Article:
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August 1967

Primary Carcinoma of the Gallbladder: A Review of 78 Patients

Author Affiliations

From the departments of Surgery, Peter Bent Brigham Hospital and Harvard Medical School, Boston. Dr. Litwin is presently at Tulane University School of Medicine, New Orleans.

Arch Surg. 1967;95(2):236-240. doi:10.1001/archsurg.1967.01330140074017

CARCINOMA of the gallbladder is a rapidly progressive disease. Signs rarely occur until metastatic nodes located critically near the common bile duct have enlarged to sufficient degree to cause either partial or total common bile duct occlusion or papillary adenocarcinomatous projections have extended into the common duct and resulted in the same effects. In addition, because of the close proximity of the original lesion to the liver, involvement of that organ locally by direct extension is common. Final outcome is usually fatal unless diseased tissues are totally removed.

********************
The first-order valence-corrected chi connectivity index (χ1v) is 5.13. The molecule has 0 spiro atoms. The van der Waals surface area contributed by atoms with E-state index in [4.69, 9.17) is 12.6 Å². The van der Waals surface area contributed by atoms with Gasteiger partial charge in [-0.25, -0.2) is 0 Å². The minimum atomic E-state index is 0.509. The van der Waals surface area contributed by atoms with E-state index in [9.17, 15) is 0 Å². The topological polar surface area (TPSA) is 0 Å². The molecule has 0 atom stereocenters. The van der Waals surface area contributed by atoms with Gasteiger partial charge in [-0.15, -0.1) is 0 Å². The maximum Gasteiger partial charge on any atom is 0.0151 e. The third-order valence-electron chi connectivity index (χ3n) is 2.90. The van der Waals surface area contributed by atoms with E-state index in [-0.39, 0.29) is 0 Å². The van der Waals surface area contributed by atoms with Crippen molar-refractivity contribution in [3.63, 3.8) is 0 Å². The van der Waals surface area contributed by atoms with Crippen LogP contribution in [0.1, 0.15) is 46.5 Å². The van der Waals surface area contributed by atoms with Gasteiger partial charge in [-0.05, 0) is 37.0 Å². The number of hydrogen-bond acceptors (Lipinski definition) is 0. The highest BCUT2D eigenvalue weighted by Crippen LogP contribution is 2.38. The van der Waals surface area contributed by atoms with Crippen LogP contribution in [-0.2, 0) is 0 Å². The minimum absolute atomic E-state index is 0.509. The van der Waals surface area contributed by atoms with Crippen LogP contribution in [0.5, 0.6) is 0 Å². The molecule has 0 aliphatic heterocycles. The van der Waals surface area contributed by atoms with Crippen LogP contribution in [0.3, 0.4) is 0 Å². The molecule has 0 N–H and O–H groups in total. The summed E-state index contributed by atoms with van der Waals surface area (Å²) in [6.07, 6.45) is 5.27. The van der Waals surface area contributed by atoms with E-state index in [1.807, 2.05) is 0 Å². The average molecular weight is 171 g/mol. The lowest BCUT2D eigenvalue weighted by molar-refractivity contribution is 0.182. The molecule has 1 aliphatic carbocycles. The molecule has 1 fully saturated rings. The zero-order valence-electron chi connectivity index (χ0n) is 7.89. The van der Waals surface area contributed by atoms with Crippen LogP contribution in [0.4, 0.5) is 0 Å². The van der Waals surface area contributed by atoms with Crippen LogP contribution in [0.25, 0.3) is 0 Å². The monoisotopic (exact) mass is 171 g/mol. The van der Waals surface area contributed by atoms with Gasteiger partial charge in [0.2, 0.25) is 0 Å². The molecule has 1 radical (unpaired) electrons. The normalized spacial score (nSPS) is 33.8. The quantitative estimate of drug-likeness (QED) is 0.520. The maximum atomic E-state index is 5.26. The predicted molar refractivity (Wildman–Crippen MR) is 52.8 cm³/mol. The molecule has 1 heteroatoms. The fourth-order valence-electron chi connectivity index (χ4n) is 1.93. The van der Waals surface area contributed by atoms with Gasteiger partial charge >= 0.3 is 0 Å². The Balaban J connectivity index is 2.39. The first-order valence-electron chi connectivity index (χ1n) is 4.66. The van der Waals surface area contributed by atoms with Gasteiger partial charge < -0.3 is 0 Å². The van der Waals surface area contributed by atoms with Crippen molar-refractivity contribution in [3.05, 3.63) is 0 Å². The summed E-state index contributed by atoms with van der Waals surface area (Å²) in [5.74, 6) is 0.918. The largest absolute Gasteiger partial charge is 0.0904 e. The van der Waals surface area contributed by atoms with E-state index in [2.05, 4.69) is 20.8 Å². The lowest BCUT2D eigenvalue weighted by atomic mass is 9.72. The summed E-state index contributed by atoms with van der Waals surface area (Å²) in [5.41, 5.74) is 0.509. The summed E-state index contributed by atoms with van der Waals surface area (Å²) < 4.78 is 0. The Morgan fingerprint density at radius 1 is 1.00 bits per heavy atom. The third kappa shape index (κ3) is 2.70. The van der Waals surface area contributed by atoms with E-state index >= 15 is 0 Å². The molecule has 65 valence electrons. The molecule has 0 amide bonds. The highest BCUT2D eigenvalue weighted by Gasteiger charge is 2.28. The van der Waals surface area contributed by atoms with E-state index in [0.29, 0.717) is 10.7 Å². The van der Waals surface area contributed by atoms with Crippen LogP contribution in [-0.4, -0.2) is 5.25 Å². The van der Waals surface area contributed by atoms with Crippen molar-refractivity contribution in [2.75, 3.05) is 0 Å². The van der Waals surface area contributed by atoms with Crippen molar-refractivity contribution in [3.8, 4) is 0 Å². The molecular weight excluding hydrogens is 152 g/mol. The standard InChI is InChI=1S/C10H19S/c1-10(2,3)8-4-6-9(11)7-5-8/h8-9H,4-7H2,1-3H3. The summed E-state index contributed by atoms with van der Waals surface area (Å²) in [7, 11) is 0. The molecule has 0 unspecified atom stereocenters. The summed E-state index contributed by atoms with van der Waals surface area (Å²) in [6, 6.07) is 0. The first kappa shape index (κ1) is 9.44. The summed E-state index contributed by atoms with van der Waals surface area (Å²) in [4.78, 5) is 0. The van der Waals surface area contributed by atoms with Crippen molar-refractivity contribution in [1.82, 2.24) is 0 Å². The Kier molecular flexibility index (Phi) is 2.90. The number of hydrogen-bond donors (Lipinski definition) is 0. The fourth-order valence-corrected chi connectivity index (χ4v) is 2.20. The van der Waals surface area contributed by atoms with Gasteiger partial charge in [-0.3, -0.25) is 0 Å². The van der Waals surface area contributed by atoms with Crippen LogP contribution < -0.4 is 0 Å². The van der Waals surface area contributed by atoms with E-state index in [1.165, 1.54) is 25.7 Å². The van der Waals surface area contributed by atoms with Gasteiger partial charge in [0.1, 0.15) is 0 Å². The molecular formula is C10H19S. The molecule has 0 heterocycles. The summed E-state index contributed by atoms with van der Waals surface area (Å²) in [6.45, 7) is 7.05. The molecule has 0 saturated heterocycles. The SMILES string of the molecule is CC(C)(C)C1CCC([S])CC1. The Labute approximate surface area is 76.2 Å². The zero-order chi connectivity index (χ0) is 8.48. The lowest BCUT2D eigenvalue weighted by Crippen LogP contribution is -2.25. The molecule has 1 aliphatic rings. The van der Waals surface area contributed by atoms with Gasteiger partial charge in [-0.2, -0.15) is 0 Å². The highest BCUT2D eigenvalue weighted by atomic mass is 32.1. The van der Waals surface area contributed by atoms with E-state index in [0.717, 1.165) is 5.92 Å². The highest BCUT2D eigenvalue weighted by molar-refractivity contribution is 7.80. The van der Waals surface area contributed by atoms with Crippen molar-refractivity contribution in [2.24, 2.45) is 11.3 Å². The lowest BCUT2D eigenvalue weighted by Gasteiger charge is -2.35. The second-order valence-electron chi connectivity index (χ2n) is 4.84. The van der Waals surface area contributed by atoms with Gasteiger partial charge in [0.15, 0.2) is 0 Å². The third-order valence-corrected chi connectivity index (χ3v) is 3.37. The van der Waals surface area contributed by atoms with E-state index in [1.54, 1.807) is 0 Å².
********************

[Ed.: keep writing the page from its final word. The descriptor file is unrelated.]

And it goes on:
The files at the Peter Bent Brigham Hospital on this condition have recently been reviewed. The following report represents a summary of these findings.

Incidence  From 1913 through 1965, 78 patients with primary carcinoma of the gallbladder were admitted to the Peter Bent Brigham Hospital. All were proven diagnoses, either by operation with pathological diagnosis on excised tissue or by postmortem examination.

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